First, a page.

# Area between curve and x axis

• Aug 3rd 2006, 11:09 AM
bret80
Area between curve and x axis
If y = √ 4 - x^2 then the area of the region limited by this curve y and the x axis is

a) ¶
b) 2¶

Calculate the correct result.
• Aug 3rd 2006, 11:10 AM
ThePerfectHacker
Quote:

Originally Posted by bret80
If y = √ 4 - x^2 then the area of the region limited by this curve y and the x axis is

a) ¶
b) 2¶

Calculate the correct result.

You have,
$y=\sqrt{4-x^2}$
$\int_{-2}^2 \sqrt{4-x^2}dx$
Simplfy, use the formula from geometry.
The area of the circle is,
$\pi (2)^2=4\pi$
Since this is half the answer is,
$2\pi$
• Aug 3rd 2006, 02:08 PM
Soroban
Hello, bret80!

Quote:

If $y \:= \:\sqrt{4 - x^2}$, then the area of the region limited by $y$ and the x-axis is

$a)\;\pi\qquad b)\;2\pi$

Calculate the correct result.

If you are expected to do this with Calculus,
. . you need to know Trig Substitution (and a bit of Trig).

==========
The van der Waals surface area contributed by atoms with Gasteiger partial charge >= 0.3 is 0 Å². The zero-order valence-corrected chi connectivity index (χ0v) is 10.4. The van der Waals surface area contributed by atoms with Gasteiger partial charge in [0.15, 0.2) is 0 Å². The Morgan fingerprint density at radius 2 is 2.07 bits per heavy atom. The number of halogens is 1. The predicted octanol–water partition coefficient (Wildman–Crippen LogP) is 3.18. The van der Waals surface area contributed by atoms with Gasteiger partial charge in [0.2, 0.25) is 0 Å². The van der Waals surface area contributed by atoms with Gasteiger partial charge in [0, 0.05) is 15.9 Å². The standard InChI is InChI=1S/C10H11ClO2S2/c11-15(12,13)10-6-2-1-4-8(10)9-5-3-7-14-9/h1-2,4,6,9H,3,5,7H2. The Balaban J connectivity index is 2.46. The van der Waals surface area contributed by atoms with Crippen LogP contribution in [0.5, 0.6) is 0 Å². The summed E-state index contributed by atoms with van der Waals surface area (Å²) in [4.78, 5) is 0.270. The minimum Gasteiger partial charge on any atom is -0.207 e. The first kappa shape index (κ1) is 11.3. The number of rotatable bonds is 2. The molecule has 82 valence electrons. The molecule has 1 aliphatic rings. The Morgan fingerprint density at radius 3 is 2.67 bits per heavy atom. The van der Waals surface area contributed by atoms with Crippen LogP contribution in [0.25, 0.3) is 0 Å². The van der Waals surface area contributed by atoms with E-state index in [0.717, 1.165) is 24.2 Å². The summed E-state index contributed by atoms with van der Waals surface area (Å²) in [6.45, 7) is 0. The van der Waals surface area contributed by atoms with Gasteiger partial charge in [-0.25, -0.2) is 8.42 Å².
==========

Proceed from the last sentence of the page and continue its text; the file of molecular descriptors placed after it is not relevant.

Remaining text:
I'll baby-step through it for you . . .

$A\;=\;\int^2_{-2}\sqrt{4-x^2}\,dx$

Let $x = 2\sin\theta\quad\Rightarrow\quad dx = 2\cos\theta\,d\theta$
. . and $\sqrt{4 - x^2} \:=$ $\:\sqrt{4 - 4\sin^2\theta} \:=\:\sqrt{4(1 - \sin^2\theta)} \:=\:\sqrt{4\cos^2\theta} \:=\:2\cos\theta$

Substitute: . $A\;=\;\int(2\cos\theta)\,(2\cos\theta\,d\theta) \;= \;4\int\cos^2\theta\,d\theta$

Double-angle identity: . $\cos^2\theta \:=\:\frac{1 + \cos2\theta}{2}$

We have: . $A\;=\;4\int\left(\frac{1 + \cos2\theta}{2}\right)\,d\theta \;= \;2\int(1 + \cos2\theta)\,d\theta$

Then: . $A \;= \;2\left(\theta + \frac{1}{2}\sin2\theta\right) \;= \;2\left(\theta + \sin\theta\cos\theta\right)\,\bigg]^{\frac{\pi}{2}}_{\text{-}\frac{\pi}{2}}$ **

. . $A\;= \;2\left[\frac{\pi}{2} + \sin\frac{\pi}{2}\cos\frac{\pi}{2}\right] - 2\left[\text{-}\frac{\pi}{2} + \sin\left(\text{-}\frac{\pi}{2}\right)\cos\left(\text{-}\frac{\pi}{2}\right)\right]$

. . $A \;= \;2\left[\frac{\pi}{2} + (1)(0)\right] - 2\left[\text{-}\frac{\pi}{2} + (\text{-}1)(0)\right] \;= \;\pi + \pi \;= \;\boxed{2\pi}$

~ ~ ~ ~ ~ ~ ~ ~ ~ ~ ~ ~ ~ ~ ~ ~ ~ ~ ~ ~ ~ ~ ~ ~ ~ ~ ~ ~ ~ ~ ~

**

A change of limits . . .

Since $x \,= \,2\sin\theta\quad\Rightarrow\quad\sin\theta \,= \,\frac{x}{2}$

. . . . $\begin{array}{ccc}x \,= \,\text{-}2,\quad\Rightarrow\quad \theta \,= \,\text{-}\frac{\pi}{2} \\ \\x \,= \,2,\quad\Rightarrow\quad\theta \,= \,\frac{\pi}{2}\end{array}$